Windows Editions – Which do I need?
Last Updated on February 24, 2021 by Travis Kipp
Which edition of Windows do I need? This is a common question among computer buyers. You are about to make a purchase and notice one computer comes with Windows 10 Home and one comes with Windows 10 Pro. What’s the difference? You may be surprised to hear there are more editions of Windows 10 than just Home and Pro but don’t fret, I’ll cover the other common ones as well.
Windows 10 Home
The most basic version of Windows 10 offered to end users is Windows 10 Home. It’s also the one most people need. Home comes with all the standard features including the new Start menu, the Microsoft Store, the familiar Windows layout, and DirectX 12. The Windows 10 Sandbox is unfortunately missing in this version. It’s a good tool to test software before you install it on your actual installation of Windows. Another missing feature is the ability to join Windows to a domain. This is normally only done in a business setting so typical end users are not missing out on anything. Another thing missing is the amount of memory supported by Home. Home only supports up to 128GB of RAM where as Pro and above support 512GB of RAM. If you think 128GB of RAM is a lot, you’d be right. Unless you are video editing with high resolution footage, you don’t need anywhere near that much RAM. For a good experience, 8GB is recommended.
Windows 10 Pro
Windows 10 Pro can be purchased through Microsoft or preinstalled on a new computer. This edition allows for the use of Hyper-V. This allows you to run other operating systems simultaneously. This can be useful for testing a new version of Windows before you make the switch or even try a Linux Distribution. If you want to learn more about Hyper-V, check out this blog post. Windows 10 Pro also has a sandbox feature which lets you test software in an isolated environment before you install it onto your actual installation of Windows. This edition also features BitLocker. BitLocker is used for full disk encryption. This means if anyone pulls out your hard drive from your computer, it cannot be read. Windows 10 Pro does support joining to a domain which allows user profiles to be transferred between computers among other things. This allows anyone to sign into any computer as long as they are registered with the domain and the computer has been joined to the domain.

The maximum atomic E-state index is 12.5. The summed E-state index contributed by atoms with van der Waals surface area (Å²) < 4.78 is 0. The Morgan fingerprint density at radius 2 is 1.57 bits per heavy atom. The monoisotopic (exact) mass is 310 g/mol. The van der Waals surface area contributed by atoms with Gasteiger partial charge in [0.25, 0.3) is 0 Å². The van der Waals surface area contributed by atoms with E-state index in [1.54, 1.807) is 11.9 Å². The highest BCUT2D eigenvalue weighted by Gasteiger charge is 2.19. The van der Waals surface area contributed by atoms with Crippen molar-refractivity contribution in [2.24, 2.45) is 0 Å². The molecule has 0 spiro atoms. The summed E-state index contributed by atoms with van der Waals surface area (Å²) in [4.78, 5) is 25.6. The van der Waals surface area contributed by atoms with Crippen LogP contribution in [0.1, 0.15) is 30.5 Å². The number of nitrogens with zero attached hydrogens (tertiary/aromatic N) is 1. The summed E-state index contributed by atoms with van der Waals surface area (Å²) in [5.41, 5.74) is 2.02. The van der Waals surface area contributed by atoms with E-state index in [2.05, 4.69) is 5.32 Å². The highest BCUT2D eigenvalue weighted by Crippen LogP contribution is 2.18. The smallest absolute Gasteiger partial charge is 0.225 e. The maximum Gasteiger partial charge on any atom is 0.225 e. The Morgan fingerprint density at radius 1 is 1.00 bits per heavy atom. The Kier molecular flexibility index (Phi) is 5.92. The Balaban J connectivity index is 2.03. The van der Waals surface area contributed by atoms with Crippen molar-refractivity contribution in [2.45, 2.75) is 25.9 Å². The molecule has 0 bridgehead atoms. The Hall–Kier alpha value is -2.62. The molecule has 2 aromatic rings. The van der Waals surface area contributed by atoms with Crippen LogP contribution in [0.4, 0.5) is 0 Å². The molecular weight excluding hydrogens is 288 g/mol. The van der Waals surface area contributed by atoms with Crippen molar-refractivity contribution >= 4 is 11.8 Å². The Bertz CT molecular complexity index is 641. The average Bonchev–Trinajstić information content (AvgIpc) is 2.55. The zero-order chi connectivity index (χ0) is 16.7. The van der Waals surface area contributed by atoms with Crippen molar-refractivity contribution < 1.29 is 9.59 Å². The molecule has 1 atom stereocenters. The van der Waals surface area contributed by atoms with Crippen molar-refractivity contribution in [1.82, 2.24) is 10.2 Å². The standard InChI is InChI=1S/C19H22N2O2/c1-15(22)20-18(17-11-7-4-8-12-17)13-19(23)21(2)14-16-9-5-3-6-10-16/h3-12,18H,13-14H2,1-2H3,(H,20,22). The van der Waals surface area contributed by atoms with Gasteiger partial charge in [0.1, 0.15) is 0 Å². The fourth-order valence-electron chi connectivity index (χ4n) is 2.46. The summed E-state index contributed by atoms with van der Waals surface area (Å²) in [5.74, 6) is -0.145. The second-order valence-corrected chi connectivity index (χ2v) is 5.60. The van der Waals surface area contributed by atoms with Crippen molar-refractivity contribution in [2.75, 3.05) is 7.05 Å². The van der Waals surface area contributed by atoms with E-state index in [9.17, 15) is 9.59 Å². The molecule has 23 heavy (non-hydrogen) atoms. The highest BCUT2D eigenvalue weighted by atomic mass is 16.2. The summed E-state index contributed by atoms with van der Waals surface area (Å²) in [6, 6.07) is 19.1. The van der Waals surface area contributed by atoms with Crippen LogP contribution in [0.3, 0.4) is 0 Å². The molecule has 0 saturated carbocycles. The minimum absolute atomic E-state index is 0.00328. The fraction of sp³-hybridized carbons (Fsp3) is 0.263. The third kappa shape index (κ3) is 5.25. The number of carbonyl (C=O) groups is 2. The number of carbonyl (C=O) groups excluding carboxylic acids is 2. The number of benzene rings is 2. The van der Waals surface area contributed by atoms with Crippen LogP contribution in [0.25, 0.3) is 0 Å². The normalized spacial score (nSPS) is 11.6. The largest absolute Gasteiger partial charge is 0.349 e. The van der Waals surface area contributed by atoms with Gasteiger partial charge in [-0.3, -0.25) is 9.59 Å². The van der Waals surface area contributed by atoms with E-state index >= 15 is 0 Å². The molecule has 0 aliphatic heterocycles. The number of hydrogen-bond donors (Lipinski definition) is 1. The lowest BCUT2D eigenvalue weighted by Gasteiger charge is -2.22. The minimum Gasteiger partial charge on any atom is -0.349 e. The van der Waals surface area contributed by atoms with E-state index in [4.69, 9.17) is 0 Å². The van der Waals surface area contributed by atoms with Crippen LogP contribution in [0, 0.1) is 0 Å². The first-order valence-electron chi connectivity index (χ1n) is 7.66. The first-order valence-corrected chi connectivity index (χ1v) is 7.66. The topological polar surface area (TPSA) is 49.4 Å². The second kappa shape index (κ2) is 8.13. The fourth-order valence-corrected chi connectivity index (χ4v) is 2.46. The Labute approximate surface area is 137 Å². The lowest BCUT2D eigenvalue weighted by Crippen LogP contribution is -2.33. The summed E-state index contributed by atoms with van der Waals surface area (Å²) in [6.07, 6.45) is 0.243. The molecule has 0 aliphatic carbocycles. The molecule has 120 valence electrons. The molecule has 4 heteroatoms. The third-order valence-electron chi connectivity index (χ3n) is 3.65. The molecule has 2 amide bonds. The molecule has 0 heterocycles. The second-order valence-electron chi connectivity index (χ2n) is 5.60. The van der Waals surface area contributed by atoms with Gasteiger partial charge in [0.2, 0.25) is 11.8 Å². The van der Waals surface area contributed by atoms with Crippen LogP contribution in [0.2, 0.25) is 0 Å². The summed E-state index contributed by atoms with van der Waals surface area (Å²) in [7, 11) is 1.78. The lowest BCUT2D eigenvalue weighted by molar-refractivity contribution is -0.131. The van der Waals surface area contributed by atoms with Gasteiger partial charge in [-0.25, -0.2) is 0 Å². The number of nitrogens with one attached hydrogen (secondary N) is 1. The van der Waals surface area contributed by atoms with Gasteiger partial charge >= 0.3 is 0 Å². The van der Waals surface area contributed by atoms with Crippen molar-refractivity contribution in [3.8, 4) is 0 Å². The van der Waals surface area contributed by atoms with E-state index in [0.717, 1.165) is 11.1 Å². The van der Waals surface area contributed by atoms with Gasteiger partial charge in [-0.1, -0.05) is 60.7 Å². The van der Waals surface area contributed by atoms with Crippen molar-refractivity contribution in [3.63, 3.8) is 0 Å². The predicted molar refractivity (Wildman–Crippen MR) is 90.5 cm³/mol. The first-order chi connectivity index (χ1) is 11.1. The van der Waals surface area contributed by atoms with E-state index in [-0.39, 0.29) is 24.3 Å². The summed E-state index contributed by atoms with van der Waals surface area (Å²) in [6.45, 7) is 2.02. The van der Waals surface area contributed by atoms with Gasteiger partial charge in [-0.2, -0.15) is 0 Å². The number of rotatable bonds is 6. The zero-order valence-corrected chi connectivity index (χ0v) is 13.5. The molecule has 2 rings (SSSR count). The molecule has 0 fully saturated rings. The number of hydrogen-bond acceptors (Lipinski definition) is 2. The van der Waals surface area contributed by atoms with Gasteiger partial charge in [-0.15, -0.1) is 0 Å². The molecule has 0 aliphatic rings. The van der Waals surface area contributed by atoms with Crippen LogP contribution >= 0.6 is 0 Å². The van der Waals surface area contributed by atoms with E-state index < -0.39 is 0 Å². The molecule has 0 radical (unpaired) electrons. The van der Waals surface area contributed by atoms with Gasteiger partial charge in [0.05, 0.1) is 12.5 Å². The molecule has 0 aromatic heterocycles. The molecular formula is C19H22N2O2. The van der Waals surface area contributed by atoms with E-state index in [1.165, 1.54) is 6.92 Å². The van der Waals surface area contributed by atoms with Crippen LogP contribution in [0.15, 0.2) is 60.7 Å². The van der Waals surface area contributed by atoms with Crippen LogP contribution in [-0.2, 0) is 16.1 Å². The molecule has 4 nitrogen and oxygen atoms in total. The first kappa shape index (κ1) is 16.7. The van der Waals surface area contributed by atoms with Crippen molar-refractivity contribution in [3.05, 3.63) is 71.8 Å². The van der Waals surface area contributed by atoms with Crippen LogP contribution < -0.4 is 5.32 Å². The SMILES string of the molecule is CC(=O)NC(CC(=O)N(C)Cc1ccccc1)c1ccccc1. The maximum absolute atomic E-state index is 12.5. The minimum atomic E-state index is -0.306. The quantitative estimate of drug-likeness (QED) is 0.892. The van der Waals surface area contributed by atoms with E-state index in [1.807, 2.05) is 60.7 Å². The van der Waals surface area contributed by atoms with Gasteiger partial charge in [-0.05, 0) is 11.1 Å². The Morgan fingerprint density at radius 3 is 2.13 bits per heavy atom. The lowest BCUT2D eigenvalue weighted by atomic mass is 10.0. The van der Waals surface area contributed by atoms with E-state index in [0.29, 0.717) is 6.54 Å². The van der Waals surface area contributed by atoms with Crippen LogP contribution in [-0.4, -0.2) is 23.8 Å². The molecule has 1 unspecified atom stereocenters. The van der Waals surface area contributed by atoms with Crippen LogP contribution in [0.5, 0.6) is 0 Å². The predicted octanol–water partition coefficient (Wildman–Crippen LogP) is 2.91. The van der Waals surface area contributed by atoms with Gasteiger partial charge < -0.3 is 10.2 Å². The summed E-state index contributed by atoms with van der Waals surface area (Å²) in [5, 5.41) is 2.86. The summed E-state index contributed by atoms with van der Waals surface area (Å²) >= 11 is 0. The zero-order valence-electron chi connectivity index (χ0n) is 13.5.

Windows 10 Enterprise
Windows 10 Enterprise cannot be found on a computer off store shelves. You must purchase it through volume licensing. Volume licensing means you cannot purchase just one license. You need to purchase a bunch at a time. With this in mind, no regular consumer should ever consider using the enterprise version of Windows. Enterprise has all the same features of Pro, like being joined to a domain, plus more. A neat exclusive feature is application virtualization. This allows organizations to deploy programs to users as virtual applications. This means the program is really running on a server but is visually displayed on the user’s computer to interact with.
Windows 10 Education
There’s also an Education edition of Windows 10. It’s almost identical to the Enterprise edition but it does not support LTSB (Long Term Servicing Branch). This feature prevents the Windows feature updates from being installed on your machine so frequently. It allows these feature updates to be differed for a longer period of time than without LTSB. Only the Enterprise edition supports this functionality. The reason for this is large companies do not want their operating system to undergo large changes so frequently. Unless you’re a system administrator managing a school, you don’t need the Education edition of Windows.
Windows 10 S
Windows 10 S is not a purchasable version of Windows. It was designed to only run applications from the Microsoft Store. The thought was the applications in the store could be vetted before being published to limit the amount of malware. The issue is a large majority of useful software is simply not available on the Microsoft store. The applications which are on the store are required to use new application development standards. This is to help with power management, faster performance, and easier installation and removal. Now this edition is included as a feature in most editions of Windows. You can toggle S mode on and off. Open the new Windows settings application by holding down the Windows key + I. Then click Apps & Features. Under “Choose where to get apps” select the drop down and choose “The Microsoft Store only”.
In summary, if you are a typical end user, Windows 10 Home is all you need. If you are a tinker and are interested in technology, I recommend getting Windows 10 Pro. It has neat features to tinker with such as Hyper-V and the Sandbox. If none of those features sound interesting, Home will suit your needs just fine. You can visit Microsoft’s website to purchase Windows 10.